42491600_254199461955867_2197904356441849856_n.pngFirst off, I should probably say I would understand why people might not like this comic.

Sue’s murder being the catalyst for the plot is a somewhat unfortunate trope in comic-books (known in comic-book circles as ‘fridging’ or the ‘Women in Refridgerators’ trope – where a character, usually female, is killed off or injured to further the heroes journey). However, the most important thing about using this or any trope is, of course, what the writers does with it. And in this case I believe that this story is written well enough to justify it on some level.

But the murder isn’t the only potentially controversial thing about this comic, as flashback sequences go on to examine a certain criminal’s motive for murdering her, and in the process depicts a rape scene, which some may, understandably, find unpleasant, and might argue is unnecessary – a point I wouldn’t argue against.

The consequences of said scene leads to a debate between some of the heroes about what is a morally correct response in such situations, and some of the heroes cease to be the bastions of truth and justice that heroes are celebrated as.
Looking at all of these factors, some readers may decide that this comic isn’t for them. It’s understandable. The contents of this story aren’t exactly pleasant or all that progressive.

However, as I said before, the key here is to not just tell a horrific story for the sake of telling it, but to focus on telling a good story (which, in this case, features some horrific elements), and in that task I believe that writer Brad Meltzer has succeeded.

The structuring of this story is phenomenal. Usually, when it comes to events or crossovers, there’s either a slow build that leads to a rushed finale, or a rushed start that drags on too long. I often find myself reading these stories and thinking how a few issues could be shaved off and I’d probably enjoy it more. But not here. Each issue I read delivered an intriguing new chapter in the story, and even though halfway through I remembered that I learnt the killer’s identity some years ago, I still found myself compelled to continue. Plus, in my opinion, as the story progresses, that first unfortunate trope I mentioned up top becomes less trope-esque as new developments further enrich the case.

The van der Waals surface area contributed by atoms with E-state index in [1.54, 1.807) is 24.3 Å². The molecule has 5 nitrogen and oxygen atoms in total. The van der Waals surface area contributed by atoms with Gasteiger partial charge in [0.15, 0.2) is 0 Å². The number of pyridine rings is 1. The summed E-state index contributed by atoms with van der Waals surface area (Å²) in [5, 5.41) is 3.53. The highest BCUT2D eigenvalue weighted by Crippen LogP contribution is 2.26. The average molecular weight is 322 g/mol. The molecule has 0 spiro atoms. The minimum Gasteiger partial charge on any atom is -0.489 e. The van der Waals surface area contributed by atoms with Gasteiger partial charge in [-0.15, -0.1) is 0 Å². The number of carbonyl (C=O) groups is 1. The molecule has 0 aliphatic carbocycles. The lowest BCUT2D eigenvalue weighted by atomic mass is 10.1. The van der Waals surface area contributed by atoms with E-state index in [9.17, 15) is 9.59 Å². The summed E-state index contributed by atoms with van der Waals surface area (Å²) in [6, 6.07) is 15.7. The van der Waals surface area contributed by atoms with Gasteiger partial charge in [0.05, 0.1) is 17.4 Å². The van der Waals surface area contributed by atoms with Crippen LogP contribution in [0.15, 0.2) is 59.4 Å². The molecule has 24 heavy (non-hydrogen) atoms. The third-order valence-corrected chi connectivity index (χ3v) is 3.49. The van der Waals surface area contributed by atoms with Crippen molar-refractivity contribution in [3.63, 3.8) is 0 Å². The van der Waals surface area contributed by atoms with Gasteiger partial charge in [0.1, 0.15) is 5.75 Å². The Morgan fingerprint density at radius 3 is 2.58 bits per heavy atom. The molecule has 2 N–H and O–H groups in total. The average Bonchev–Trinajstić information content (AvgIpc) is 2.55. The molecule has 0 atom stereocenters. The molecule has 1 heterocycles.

Also, if you buy one of the later editions (the ‘New Edition’, to be precise) then the back of the book also comes with pages and pages of the writer and artists explaining the process behind the various frames and processes. It just cements how much thought and care has gone into this comic.

The art is equally strong. Rags Morales has a fun, comic-book-y style that really lends itself to superhero fiction, yet, at the same time, is capable of depicting real emotion in each scene. His portrayal of emotionally broken Elongated Man, in particular, is very effective, and in later scenes, the pain the various characters are going through radiates off the page.

42510373_711621532537824_4642414611054723072_nTogether, Morales and Meltzer craft a thoughtful story that, while it does have some rather upsetting beats, is a fascinating examination of the lengths superheroes will go to to maintain their secret identities and the balance between right and wrong. It sets up intriguing storytelling possibilities going forward, but keeps the focus on telling a poignant murder mystery that is always character focused and never gives up its story in favour descending into a colourful, explosive bust-up. There are fights, don’t get me wrong, but they are secondary to how the mystery’s proceedings affect each and every character.

Other comic writers could learn a thing or two from this creative team. A dynamic duo if ever there was one.



Identity Crisis is available on (and, at the time of writing, Comixology for only £3.99!)


One response to “BREAKDOWN | Identity Crisis, by Brad Meltzer

  1. Pingback: Superhero Vault | New to Comics·